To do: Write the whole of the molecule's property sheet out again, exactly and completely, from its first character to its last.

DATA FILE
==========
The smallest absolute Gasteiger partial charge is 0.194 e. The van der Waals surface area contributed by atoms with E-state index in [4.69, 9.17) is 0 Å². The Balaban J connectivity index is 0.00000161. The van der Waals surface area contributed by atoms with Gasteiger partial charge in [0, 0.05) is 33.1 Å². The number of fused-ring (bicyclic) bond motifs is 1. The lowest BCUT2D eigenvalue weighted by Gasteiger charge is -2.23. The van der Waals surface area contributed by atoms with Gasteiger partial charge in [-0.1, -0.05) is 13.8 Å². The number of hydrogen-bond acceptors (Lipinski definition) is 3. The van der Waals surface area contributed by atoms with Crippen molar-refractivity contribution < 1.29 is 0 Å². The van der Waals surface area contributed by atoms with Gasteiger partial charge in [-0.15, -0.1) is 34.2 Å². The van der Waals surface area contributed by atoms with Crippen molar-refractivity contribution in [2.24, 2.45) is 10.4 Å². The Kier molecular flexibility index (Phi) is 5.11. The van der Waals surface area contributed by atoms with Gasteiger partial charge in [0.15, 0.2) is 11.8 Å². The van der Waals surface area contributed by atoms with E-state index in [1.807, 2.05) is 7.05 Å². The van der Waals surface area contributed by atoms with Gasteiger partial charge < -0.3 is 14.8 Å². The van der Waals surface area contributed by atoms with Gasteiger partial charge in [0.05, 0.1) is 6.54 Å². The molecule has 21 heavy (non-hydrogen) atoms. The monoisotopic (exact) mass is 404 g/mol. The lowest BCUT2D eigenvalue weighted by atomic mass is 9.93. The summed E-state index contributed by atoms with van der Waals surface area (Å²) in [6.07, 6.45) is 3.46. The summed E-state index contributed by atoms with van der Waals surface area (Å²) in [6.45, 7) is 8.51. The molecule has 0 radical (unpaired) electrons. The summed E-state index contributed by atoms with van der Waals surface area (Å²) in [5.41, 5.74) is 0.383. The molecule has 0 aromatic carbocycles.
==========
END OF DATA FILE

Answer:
The smallest absolute Gasteiger partial charge is 0.194 e. The van der Waals surface area contributed by atoms with E-state index in [4.69, 9.17) is 0 Å². The Balaban J connectivity index is 0.00000161. The van der Waals surface area contributed by atoms with Gasteiger partial charge in [0, 0.05) is 33.1 Å². The number of fused-ring (bicyclic) bond motifs is 1. The lowest BCUT2D eigenvalue weighted by Gasteiger charge is -2.23. The van der Waals surface area contributed by atoms with Gasteiger partial charge in [-0.1, -0.05) is 13.8 Å². The number of hydrogen-bond acceptors (Lipinski definition) is 3. The van der Waals surface area contributed by atoms with Crippen molar-refractivity contribution < 1.29 is 0 Å². The van der Waals surface area contributed by atoms with Gasteiger partial charge in [-0.15, -0.1) is 34.2 Å². The van der Waals surface area contributed by atoms with Crippen molar-refractivity contribution in [2.24, 2.45) is 10.4 Å². The Kier molecular flexibility index (Phi) is 5.11. The van der Waals surface area contributed by atoms with Gasteiger partial charge in [0.15, 0.2) is 11.8 Å². The van der Waals surface area contributed by atoms with E-state index in [1.807, 2.05) is 7.05 Å². The van der Waals surface area contributed by atoms with Gasteiger partial charge < -0.3 is 14.8 Å². The van der Waals surface area contributed by atoms with Gasteiger partial charge in [0.05, 0.1) is 6.54 Å². The molecule has 21 heavy (non-hydrogen) atoms. The monoisotopic (exact) mass is 404 g/mol. The lowest BCUT2D eigenvalue weighted by atomic mass is 9.93. The summed E-state index contributed by atoms with van der Waals surface area (Å²) in [6.07, 6.45) is 3.46. The summed E-state index contributed by atoms with van der Waals surface area (Å²) in [6.45, 7) is 8.51. The molecule has 0 radical (unpaired) electrons. The summed E-state index contributed by atoms with van der Waals surface area (Å²) in [5.41, 5.74) is 0.383. The molecule has 0 aromatic carbocycles.